4 Secrets for Creating Window Light in the Studio with John Gress
When we think about how to create window light, the first thing we have to ask ourselves is: What exactly is window light? On the surface, it’s just some photons coming through a glass opening and hitting our subject. But what we really have to ask ourselves is: What are we trying to re-create—hard direct sunlight coming through a window, or indirect soft light on a cloudy day?
The former is going to feel more edgy. It’s going to be the type of lighting we might use for a fashion shoot or when we want a little bit of grit. The latter will feel more pleasing and perhaps be something that we would refer to as more beautiful. It’s a type of lighting that you might want to use for a subject who is concerned about their age, or maybe it’s just a vibe you’re going for that day. It’s a vibe that I go for most days. There’s no hard and fast rule that says a fashion image has to feel edgy or an older person needs to be photographed in soft light. You really can choose which approach works for you based on your personality or the side of the bed you woke up on that day. Most people are going to think of soft light when they think of window light, but I think they may be missing half of the possibilities.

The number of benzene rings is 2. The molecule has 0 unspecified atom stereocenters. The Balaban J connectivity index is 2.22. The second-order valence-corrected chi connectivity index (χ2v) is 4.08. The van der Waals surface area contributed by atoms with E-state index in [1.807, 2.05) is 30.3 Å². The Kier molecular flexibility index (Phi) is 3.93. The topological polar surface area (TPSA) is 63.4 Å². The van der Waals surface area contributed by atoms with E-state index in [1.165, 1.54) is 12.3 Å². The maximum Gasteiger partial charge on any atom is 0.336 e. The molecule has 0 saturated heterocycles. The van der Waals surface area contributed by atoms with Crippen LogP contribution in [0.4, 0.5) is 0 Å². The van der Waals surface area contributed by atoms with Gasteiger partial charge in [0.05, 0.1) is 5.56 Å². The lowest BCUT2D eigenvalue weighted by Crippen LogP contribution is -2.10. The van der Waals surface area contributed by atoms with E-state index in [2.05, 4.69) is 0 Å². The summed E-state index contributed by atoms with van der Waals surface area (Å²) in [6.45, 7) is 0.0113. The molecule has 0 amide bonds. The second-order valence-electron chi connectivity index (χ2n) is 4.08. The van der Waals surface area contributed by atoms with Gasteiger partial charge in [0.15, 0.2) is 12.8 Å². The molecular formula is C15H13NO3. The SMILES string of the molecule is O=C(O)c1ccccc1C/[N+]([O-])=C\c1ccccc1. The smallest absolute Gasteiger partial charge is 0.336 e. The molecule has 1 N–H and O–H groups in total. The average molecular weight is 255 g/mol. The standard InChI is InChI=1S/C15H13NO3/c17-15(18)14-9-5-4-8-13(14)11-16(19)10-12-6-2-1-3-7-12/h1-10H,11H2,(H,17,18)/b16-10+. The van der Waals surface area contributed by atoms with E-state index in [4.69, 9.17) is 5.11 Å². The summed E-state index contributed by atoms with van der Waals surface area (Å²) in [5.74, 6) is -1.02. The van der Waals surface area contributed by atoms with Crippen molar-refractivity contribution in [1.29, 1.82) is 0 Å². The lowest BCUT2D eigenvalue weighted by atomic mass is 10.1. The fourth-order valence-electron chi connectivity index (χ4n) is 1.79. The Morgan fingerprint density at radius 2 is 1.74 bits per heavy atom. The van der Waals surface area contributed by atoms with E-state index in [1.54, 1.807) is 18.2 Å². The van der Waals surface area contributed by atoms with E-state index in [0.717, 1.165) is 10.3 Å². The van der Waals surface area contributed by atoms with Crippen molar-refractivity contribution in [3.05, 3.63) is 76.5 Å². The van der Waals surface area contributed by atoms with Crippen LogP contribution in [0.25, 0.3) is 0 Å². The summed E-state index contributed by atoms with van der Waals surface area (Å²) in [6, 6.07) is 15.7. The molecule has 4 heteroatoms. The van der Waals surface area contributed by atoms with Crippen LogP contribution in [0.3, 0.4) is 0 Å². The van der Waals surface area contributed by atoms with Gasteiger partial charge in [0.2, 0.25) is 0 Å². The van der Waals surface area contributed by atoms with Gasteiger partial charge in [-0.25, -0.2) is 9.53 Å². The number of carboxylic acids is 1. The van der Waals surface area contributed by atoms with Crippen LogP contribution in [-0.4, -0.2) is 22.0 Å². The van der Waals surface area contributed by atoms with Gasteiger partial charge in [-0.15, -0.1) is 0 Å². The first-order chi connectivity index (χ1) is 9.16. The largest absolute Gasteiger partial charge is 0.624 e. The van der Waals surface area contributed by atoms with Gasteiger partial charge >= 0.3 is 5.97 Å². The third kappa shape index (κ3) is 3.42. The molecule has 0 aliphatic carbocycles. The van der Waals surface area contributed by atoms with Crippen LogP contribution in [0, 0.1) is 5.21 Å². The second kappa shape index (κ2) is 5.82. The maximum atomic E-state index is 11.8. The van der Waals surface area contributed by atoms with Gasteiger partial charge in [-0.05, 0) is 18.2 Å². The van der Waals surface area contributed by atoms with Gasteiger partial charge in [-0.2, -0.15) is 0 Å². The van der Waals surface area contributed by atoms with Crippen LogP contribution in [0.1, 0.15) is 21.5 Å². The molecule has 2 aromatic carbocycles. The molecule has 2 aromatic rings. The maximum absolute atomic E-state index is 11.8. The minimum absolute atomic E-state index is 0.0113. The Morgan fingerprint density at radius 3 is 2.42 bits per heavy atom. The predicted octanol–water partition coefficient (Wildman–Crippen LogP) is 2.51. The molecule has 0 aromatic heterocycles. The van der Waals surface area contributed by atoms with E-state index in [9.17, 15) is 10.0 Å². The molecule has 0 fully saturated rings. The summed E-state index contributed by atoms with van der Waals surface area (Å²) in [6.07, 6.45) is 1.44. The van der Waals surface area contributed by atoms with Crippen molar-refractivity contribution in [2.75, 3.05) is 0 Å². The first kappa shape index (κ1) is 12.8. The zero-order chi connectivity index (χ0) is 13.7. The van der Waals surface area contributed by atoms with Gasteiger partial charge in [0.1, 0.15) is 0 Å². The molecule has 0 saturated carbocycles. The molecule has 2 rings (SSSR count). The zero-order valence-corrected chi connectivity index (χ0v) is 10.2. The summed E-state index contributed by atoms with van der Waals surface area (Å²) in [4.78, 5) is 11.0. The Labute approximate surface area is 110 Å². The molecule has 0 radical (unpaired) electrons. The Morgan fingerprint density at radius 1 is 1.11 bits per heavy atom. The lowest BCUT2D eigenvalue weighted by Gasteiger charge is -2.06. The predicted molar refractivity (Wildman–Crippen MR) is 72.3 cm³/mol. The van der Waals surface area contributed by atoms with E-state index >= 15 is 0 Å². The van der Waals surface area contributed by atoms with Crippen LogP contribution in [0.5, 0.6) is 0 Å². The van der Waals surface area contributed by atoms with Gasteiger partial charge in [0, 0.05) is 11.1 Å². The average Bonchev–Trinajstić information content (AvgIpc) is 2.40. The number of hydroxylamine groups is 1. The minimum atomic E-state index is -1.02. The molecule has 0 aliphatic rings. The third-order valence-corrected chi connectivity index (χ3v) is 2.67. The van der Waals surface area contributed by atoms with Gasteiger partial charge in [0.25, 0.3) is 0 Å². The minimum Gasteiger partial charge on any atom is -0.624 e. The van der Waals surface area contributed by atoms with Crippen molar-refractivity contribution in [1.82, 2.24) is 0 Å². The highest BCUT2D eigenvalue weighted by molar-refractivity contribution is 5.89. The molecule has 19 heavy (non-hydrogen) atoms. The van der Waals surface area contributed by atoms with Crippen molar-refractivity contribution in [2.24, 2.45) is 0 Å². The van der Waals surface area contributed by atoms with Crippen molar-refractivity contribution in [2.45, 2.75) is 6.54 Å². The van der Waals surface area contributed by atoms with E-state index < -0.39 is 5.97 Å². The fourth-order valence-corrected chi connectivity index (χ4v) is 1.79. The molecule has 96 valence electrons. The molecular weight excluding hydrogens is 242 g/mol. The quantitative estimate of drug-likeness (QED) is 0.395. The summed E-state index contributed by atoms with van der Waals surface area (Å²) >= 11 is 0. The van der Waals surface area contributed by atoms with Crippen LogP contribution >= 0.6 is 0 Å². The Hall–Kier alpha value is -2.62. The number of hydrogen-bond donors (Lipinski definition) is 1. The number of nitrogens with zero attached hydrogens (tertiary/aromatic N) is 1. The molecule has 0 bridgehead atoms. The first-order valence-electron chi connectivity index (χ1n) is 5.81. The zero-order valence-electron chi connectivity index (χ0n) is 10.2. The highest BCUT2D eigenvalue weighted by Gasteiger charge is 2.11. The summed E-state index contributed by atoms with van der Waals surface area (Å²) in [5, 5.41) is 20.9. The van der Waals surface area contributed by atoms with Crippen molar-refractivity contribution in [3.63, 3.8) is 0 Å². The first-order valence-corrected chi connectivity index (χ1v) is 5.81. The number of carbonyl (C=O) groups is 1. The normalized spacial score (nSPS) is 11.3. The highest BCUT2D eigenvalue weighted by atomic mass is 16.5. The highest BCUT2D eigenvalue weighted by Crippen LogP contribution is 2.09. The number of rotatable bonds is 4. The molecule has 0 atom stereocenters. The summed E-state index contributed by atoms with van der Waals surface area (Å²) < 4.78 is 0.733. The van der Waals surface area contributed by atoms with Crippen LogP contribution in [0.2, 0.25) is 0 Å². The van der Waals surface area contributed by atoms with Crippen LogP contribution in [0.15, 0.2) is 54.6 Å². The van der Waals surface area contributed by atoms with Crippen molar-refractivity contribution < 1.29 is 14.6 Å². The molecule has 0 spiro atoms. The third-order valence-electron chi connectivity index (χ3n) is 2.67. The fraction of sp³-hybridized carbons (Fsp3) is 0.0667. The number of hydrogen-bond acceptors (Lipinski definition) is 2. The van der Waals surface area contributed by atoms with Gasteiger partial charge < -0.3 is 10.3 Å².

How to create window light?
In order to re-create that direct sunlight look, the first thing we should think about is how that light is created in the real world—basically, the general characteristics of the light quality. I’ve always heard that if the sun were an artificial light source, it would be the size of a dime (1cm across), 60 feet (20m) away from your subject. Therefore, direct sunlight is a very, very small light source, far away from your set. When that direct light passes through a window it scatters just a little bit, plus it is going to bounce off of your subject, possibly the background, and then it will bounce around the room, which causes light to fall into the shadows ever so slightly. When it comes to re-creating this type of light, we don’t have to be so literal and place a single flash on the other side of the room. In fact, it’s going to almost be impossible to get a light source that small or a studio that large. Instead, we could just take a light and put it in a reflector or a small softbox and have it be not so close to our subject.